Web retail giant Amazon.com has lowered its individual-song MP3 prices drastically, in an attempt to cut in on Apple iTunes’ 70 percent market share.
Amazon has lowered the price on select top-selling tracks to just 69 cents. Apple charges almost twice as much for in-demand hits, which cost $1.29 each. Until 2009, when Apple introduced their tiered price structure and increased the price for current popular tracks and decreased mostly forgotten, older songs, all MP3s in the iTunes store were 99 cents, regardless of popularity.
Russ Crupnick, a digital music analyst at the NPD Group, told the LA Times that it was unclear whether the lost profits from Amazon’s price cut would affect Amazon, or the record label, and was unsure whether customers would become loyal to Amazon, or continue to use iTunes with the exception of Amazon’s lower-priced hit tracks.
“The average music consumer spends $46 a year on digital music, which is half of what it was last year,” Crupnick said. “The question is not whether you can sell a 69-cent track. It’s whether you can get a customer to spend $69.”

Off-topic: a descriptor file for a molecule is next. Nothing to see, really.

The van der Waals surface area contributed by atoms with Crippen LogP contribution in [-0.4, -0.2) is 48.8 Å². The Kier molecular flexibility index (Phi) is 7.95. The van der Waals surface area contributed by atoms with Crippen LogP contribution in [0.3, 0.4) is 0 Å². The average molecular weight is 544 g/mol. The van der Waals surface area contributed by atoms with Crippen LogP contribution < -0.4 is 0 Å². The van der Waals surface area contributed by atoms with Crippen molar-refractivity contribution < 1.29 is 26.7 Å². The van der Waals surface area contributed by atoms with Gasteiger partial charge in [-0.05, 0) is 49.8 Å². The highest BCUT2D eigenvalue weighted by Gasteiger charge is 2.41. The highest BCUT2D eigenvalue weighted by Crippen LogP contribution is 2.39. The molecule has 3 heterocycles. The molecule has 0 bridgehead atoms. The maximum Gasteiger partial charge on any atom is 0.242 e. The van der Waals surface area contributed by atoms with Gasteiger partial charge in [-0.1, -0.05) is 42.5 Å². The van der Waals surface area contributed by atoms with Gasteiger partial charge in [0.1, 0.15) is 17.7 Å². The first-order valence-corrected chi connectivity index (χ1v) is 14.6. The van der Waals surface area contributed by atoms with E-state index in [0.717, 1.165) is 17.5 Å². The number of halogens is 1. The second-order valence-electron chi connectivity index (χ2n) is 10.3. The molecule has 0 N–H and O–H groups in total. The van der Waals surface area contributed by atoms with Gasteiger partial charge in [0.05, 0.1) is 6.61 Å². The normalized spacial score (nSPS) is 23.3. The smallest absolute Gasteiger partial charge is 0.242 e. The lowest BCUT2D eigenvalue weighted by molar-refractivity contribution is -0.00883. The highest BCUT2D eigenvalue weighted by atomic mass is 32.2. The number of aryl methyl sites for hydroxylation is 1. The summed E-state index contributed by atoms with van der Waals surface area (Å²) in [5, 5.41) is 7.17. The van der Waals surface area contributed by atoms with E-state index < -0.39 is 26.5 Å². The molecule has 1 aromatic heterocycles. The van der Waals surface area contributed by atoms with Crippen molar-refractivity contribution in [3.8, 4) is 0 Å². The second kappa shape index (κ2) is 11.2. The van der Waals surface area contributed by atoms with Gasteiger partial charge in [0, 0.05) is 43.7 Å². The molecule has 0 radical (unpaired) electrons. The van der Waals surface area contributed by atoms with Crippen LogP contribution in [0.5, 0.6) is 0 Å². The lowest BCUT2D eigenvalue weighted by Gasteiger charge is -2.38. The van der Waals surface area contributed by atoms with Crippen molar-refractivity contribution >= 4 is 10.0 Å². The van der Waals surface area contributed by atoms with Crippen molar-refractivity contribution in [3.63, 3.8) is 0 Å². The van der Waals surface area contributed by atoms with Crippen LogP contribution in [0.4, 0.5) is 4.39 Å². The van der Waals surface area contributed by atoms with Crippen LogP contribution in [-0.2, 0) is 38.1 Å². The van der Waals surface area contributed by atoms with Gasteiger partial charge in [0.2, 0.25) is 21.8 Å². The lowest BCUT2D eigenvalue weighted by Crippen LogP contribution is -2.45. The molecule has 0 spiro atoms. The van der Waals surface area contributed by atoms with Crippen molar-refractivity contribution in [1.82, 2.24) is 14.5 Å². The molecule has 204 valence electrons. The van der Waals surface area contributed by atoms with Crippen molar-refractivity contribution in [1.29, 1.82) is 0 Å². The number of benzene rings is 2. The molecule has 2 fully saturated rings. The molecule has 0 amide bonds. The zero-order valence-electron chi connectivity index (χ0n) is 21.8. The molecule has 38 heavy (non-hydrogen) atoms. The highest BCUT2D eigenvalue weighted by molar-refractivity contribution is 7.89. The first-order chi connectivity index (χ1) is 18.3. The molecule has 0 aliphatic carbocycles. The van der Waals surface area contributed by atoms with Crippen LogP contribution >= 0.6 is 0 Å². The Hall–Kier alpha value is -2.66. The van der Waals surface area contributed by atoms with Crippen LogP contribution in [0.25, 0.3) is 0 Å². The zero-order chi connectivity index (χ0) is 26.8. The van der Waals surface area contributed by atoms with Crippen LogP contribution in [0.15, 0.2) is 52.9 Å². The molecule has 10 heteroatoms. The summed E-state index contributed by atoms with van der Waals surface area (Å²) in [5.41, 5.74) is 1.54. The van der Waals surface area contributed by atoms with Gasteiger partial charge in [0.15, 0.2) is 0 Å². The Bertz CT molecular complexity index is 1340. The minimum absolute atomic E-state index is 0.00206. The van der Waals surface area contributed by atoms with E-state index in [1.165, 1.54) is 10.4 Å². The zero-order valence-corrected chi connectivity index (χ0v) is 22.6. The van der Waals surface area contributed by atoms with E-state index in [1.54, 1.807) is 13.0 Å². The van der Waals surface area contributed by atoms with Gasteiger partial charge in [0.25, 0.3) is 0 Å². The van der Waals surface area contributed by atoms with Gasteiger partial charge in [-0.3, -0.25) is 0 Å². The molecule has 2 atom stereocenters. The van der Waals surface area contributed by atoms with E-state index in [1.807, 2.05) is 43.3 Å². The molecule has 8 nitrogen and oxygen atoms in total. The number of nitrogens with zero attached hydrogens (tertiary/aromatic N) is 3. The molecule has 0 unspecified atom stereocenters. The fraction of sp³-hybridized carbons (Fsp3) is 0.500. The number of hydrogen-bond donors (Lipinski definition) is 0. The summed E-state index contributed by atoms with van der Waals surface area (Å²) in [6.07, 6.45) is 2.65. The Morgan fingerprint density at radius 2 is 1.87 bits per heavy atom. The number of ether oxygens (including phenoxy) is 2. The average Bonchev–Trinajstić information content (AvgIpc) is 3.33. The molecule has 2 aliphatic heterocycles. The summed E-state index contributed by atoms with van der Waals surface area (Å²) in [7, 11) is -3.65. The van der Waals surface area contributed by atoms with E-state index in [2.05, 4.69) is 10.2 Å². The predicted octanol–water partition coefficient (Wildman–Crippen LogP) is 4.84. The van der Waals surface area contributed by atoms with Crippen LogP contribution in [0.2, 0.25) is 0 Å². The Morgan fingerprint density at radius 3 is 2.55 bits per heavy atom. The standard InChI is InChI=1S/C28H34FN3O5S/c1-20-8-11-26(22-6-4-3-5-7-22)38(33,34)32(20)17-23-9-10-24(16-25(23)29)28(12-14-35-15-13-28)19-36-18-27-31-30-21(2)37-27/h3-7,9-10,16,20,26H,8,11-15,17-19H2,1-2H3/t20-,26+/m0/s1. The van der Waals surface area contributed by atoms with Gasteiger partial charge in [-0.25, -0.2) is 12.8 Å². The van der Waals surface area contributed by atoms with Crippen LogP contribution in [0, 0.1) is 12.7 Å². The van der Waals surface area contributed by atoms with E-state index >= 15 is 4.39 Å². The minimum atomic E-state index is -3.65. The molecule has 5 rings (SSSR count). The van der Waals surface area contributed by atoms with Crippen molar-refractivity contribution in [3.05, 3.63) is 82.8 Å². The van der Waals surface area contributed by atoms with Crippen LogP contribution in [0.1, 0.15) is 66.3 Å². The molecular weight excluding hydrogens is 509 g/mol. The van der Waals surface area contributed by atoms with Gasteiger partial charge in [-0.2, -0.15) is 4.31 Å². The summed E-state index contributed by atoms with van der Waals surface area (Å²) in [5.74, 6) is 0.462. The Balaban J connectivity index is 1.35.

Amazon only represents about 10 percent of all digital music sales currently.
Kase Wickman is a reporter for Raw Story. She holds a journalism degree from Boston University and grew up in Eugene, OR. Her work has been featured in The Boston Globe, Village Voice Media, The Christian Science Monitor, The Houston Chronicle and on NPR, among others. She lives in New York City and tweets from @kasewickman.
Raw Story is a progressive news site that focuses on stories often ignored in the mainstream media. While giving coverage to the big stories of the day, we also bring our readers' attention to policy, politics, legal and human rights stories that get ignored in an infotainment culture driven solely by pageviews.
Founded in 2004, Raw Story reaches 5 million unique readers per month and serves more than 19 million pageviews.